1. “I can’t prove there is a God, but you can’t prove there isn’t.” While this is true as far as it goes, the theist begs the question, assuming that the existence of God is the default position and that it is up to the skeptic to assume the burden of proof. While formally true that one can’t prove a negative, it is up to the person who asserts a positive to make with the evidence. The negative is the default position. If you don’t see evidence for something, why shouldn’t you go on as if that thing didn’t exist?
This argument is particularly frustrating for the objective questioner who values clear and distinct ideas, and really makes religion look like a self administered form of mind control, since religionists just can’t seem to see what’s clearly wrong with it. It’s as though you were pointing at a spot on a piece of paper, and they look ahead of it and say “I don’t see a spot.“ Then you point again, and they still insist that there is no spot to be found, and you’re bad and crazy for saying otherwise.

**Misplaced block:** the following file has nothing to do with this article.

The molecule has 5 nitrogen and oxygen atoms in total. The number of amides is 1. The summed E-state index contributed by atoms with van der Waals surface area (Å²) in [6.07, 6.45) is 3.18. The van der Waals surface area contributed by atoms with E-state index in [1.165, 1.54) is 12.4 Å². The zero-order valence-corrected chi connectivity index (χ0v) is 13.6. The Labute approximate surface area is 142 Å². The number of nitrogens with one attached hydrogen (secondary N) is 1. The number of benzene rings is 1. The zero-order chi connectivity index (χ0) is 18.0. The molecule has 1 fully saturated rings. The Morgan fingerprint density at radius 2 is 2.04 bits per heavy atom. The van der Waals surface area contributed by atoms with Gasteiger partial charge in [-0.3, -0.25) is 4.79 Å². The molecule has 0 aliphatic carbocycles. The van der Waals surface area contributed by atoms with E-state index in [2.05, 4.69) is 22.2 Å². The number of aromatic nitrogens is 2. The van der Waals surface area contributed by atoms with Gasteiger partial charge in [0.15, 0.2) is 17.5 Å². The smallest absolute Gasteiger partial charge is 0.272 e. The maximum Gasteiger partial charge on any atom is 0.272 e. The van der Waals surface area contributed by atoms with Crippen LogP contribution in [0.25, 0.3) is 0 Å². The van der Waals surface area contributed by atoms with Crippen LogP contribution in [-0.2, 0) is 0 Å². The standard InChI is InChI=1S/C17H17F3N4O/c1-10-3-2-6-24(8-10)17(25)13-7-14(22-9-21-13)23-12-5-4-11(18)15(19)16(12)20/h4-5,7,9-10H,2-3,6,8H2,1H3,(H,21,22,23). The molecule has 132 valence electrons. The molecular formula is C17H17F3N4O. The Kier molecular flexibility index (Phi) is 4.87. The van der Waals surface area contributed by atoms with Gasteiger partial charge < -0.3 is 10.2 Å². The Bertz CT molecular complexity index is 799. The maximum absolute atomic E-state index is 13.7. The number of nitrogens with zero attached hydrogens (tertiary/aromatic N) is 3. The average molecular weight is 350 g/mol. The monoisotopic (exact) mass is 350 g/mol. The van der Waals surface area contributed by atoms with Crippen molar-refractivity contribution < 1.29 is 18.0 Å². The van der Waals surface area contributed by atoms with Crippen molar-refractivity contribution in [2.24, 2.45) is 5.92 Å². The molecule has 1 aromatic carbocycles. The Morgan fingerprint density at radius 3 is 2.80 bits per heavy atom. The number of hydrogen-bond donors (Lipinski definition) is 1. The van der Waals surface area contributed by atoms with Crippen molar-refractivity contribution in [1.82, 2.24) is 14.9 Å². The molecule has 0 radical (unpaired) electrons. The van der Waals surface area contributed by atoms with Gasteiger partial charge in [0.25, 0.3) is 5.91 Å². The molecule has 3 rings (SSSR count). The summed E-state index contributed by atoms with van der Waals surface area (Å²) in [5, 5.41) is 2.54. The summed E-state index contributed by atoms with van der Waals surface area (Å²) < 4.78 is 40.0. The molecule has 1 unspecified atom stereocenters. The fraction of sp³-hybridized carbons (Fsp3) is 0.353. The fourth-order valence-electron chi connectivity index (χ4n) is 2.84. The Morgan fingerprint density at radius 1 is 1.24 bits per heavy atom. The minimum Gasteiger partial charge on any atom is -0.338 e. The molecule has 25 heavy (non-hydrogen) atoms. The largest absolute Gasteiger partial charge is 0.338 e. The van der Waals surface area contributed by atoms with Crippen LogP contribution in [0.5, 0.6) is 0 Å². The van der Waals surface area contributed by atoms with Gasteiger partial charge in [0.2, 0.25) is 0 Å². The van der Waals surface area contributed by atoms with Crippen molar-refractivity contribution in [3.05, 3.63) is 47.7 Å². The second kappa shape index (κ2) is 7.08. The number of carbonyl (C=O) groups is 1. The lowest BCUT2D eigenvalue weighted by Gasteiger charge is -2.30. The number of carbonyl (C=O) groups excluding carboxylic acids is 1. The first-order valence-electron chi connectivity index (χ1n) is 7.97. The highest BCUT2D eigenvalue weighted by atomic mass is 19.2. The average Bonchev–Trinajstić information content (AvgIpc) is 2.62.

Related to this is the assertion that if we can’t know something as a certainty (here defined as 100% certainty, a state which simply doesn’t exist in the real world), then we are free to believe absolutely anything we like about it, regardless of how unsupported it is by any evidence. Even if the preponderance of evidence that does exist supports the other position. This point of view is prevalent among lay Creationists disputing with Evolutionists. No one perspective on evolution is 100% certain. Evolutionists disagree with one another on the details. No one was there to see evolution take place. Therefore, it is perfectly acceptable for me to believe and teach that the Earth was created by magic 6,000 years ago (or less than 10,000 years ago, if the creationist is particularly open minded) even though some (a lot, actually) evidence exists for evolution and none exists for creation.
Theists, please stop saying this stuff.